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Robert Rubin on the Future of US-China Relations

Authors: Maurits Elen, and Robert E. Rubin, Co-Chairman; Former Secretary of the U.S. Treasury
January 11, 2017
The Diplomat

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Robert E. Rubin is co-chairman of the Council on Foreign Relations and an expert in economic policy. From 1995 to 1999, as treasury secretary under U.S. President Bill Clinton, he met with Chinese leadership in Beijing to foster mutual understanding between the two trading nations, negotiated with China for its entry into the World Trade Organization (WTO), and acted to stem the Asian financial crisis.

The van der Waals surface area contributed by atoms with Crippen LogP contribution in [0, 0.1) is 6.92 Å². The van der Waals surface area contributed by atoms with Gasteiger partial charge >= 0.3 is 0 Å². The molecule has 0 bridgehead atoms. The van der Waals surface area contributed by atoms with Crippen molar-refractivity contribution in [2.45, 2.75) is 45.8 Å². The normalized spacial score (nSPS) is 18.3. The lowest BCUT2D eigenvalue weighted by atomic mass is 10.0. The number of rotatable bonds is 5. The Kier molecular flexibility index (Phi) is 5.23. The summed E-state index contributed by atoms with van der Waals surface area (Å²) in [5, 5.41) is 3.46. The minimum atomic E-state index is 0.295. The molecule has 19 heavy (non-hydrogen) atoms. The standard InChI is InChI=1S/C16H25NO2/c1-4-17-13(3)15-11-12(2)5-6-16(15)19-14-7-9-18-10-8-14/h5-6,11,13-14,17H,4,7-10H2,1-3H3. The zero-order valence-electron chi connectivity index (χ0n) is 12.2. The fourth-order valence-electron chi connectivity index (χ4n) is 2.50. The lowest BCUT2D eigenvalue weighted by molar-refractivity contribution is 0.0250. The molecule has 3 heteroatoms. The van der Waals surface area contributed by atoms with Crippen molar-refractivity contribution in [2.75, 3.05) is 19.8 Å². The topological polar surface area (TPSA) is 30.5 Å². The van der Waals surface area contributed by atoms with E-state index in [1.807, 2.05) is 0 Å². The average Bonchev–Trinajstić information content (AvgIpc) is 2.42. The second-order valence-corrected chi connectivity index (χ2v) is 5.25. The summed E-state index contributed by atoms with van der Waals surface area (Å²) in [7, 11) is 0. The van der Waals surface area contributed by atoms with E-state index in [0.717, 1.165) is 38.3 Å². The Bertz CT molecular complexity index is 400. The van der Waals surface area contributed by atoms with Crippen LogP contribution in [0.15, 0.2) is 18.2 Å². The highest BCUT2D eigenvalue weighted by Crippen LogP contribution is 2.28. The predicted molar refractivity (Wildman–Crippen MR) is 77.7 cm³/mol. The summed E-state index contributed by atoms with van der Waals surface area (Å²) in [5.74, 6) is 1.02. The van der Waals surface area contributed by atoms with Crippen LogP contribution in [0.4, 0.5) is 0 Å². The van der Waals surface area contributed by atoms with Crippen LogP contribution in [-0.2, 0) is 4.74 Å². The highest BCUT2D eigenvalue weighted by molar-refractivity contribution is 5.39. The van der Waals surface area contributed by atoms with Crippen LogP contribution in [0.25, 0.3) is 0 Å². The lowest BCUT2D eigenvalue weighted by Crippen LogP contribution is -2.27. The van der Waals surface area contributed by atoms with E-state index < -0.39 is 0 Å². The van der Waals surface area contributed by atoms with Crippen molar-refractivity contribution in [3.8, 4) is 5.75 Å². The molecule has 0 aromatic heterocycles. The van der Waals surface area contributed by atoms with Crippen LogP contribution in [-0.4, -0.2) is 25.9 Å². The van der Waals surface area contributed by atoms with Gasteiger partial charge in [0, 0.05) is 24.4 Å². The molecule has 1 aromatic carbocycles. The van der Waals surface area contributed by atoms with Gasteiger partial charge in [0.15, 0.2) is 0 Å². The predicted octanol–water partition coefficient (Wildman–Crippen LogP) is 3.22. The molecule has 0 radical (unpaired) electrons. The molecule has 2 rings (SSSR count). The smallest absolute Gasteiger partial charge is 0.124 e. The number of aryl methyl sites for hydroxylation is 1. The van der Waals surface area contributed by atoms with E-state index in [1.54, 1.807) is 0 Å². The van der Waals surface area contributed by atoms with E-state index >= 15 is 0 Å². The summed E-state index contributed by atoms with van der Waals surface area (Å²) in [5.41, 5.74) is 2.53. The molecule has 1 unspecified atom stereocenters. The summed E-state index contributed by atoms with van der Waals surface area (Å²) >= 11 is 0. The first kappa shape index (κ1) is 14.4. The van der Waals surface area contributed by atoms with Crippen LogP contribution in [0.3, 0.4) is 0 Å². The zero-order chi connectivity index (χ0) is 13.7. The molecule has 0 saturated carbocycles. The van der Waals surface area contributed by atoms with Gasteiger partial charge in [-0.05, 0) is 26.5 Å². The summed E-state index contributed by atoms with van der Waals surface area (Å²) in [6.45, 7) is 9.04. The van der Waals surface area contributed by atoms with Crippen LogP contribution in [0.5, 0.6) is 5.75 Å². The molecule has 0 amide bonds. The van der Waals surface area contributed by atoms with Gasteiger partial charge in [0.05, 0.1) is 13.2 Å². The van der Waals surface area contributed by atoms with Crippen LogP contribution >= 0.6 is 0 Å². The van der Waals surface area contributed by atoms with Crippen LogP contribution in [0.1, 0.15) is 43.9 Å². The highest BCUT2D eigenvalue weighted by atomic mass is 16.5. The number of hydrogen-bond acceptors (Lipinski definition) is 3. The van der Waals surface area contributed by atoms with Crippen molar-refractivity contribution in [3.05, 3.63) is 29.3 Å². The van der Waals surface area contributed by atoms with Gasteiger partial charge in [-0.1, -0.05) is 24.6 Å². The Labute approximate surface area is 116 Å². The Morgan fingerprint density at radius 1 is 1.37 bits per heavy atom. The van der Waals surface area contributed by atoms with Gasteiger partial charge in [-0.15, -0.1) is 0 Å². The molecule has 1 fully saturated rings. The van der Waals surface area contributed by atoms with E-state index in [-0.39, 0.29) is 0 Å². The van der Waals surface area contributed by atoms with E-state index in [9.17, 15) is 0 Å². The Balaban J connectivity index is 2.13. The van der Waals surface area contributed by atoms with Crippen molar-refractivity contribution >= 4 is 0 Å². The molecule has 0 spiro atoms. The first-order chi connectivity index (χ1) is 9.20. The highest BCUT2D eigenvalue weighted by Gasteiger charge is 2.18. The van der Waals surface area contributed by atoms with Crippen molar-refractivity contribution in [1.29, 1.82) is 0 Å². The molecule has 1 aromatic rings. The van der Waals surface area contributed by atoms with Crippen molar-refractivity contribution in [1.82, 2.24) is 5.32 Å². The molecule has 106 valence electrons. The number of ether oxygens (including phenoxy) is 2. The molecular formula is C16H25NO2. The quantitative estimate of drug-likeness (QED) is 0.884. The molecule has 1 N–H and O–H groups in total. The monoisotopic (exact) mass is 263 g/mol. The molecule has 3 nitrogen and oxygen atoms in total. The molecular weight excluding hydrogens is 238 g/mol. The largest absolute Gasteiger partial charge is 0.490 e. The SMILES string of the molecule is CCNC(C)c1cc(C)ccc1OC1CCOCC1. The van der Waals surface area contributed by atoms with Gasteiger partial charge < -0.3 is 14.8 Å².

Since its start in 2009, Rubin has been an active delegate in the China-U.S. Track Two High-Level Dialogue, an annual meeting between seasoned American and Chinese diplomats aimed at discussing issues that are important to healthy progress in Sino-U.S. relations. In this interview, Rubin shares his views on the Trump presidency, including Asia-Pacific trade policy, managing relations with China, and more.

The Diplomat: In 2013, you wrote about economic tensions between the United States and China, with the discourse between the two “consisting largely of a dialogue of the deaf.” Drawing from your recent visits to China, what are both parties mostly concerned about with respect to one another?

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